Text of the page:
The stigma of mental health is a huge barrier that explains why many people don't seek help. We don't want to be judged for seeking treatment. We don't want to be defined as weak or incompetent, or worse, to be seen as unable to take care of ourselves. Internalizing these stigmas is the first step to feeling ashamed and ashamed.
There are several ways a person who needs mental health care might not know it. The implications of admitting mental illness and seeking help are too great to understand. If they recognize the problem, they find reasons why they don't need help. One of the most common reasons for not seeking help is fear and shame.
People recognize the negative stigma and discrimination associated with having a mental illness and don't want to be labeled “mentally ill” or “crazy”. They may also be concerned about how that label could adversely affect their career, education, or other life goals. The implications of these findings raise several questions about the nation's mental health system. These areas often lack medical services, and the situation with mental health care and addiction treatment is even worse.
Some people have been demoralized by their mental health problems and believe that “nothing will help me” or “I'll never get better”. Negative experiences with mental health professionals that are perceived as discriminatory and discrimination suffered by others because they have a mental illness can deter people from seeking treatment. The second way people may not realize that they need help is simply not realizing that what they are experiencing is a recognized mental health problem that can be treated effectively. Finally, many of the more “hidden” factors (fear, shame, inadequacy, limited awareness and hopelessness) represent a challenge, since the person can function quite well at first sight and, in general, can hide their mental health problems.
A person may recognize some mental health problems, but may not be fully aware of their importance or truly understand that they have a real illness. However, questions about the intended help-seeking were included before the start of Time to Change in the Department of Health's Attitudes to Mental Illness Survey, a nationally representative survey that has been conducted since 1994,30. Therefore, this survey provides a tool for evaluating the Time to Change campaign. A study by the World Health Organization (WHO) found that between 30 and 80 percent of people with mental health problems do not seek treatment.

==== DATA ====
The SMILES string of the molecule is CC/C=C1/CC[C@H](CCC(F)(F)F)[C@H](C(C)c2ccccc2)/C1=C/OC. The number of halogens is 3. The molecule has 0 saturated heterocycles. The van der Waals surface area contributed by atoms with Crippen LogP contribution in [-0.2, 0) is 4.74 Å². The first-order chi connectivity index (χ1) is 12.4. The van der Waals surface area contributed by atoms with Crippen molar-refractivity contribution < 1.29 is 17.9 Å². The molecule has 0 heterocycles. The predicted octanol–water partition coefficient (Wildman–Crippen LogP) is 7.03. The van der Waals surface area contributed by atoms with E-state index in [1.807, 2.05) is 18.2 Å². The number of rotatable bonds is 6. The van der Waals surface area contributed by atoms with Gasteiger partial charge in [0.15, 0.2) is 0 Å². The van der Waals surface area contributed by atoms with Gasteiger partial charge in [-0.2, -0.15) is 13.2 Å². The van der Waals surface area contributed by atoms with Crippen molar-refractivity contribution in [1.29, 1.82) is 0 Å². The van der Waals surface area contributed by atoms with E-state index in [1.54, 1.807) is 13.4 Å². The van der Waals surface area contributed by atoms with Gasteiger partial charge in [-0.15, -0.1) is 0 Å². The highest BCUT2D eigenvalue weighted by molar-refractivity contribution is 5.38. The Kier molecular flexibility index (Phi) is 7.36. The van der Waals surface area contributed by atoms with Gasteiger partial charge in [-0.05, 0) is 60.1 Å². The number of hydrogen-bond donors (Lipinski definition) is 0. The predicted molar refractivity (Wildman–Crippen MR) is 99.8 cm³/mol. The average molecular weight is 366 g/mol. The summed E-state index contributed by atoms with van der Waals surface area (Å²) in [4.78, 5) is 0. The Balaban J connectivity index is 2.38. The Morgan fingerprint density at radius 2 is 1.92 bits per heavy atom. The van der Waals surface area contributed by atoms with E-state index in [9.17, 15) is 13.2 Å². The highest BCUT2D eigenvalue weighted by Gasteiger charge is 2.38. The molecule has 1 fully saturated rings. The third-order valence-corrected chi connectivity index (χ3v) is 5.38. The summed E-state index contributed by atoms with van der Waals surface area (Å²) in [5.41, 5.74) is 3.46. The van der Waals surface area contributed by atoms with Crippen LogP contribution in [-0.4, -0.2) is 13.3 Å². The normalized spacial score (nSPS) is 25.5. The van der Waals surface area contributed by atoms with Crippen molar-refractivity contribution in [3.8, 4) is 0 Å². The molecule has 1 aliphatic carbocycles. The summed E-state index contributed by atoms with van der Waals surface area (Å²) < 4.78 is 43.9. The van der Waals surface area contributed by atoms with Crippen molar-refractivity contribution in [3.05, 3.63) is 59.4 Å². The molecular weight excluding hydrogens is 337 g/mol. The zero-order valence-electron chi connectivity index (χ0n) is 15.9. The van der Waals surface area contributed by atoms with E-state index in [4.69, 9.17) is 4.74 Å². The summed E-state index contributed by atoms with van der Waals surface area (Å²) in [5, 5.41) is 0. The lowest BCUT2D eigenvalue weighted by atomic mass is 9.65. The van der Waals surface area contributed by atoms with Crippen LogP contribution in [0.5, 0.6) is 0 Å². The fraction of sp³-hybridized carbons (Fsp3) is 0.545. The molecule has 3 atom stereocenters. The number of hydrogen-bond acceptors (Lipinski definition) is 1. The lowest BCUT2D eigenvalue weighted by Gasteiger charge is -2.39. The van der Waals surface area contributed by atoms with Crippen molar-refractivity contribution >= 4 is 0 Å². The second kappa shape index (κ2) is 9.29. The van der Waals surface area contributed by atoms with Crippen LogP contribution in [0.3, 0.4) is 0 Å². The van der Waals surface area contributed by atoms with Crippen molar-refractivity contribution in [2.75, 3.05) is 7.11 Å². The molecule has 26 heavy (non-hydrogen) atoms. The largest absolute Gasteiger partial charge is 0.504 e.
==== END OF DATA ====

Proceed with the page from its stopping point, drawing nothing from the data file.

A factor analysis of the abbreviated version of the Community Attitudes Towards Mentally Ill Scale34, used in the Department of Health's Attitudes to Mental Illness Survey, suggested that intentions to seek help for a mental health problem were associated with attitudes of tolerance and support for community care. but not with stigmatizing attitudes of prejudice and exclusion. There is no data available on any increase in access to mental health care throughout these programs, although it should be noted that an increase was observed during a smaller-scale mental health awareness program carried out in Nigeria. Practical barriers can be addressed by helping to organize transportation, helping with child care, or negotiating with employers to leave time away from work for mental health appointments.
In the United States, a lack of trust in the mental health system was, at 37%, the main reason for not seeking professional intervention, followed by a lack of knowledge about what type of help to seek (34%). .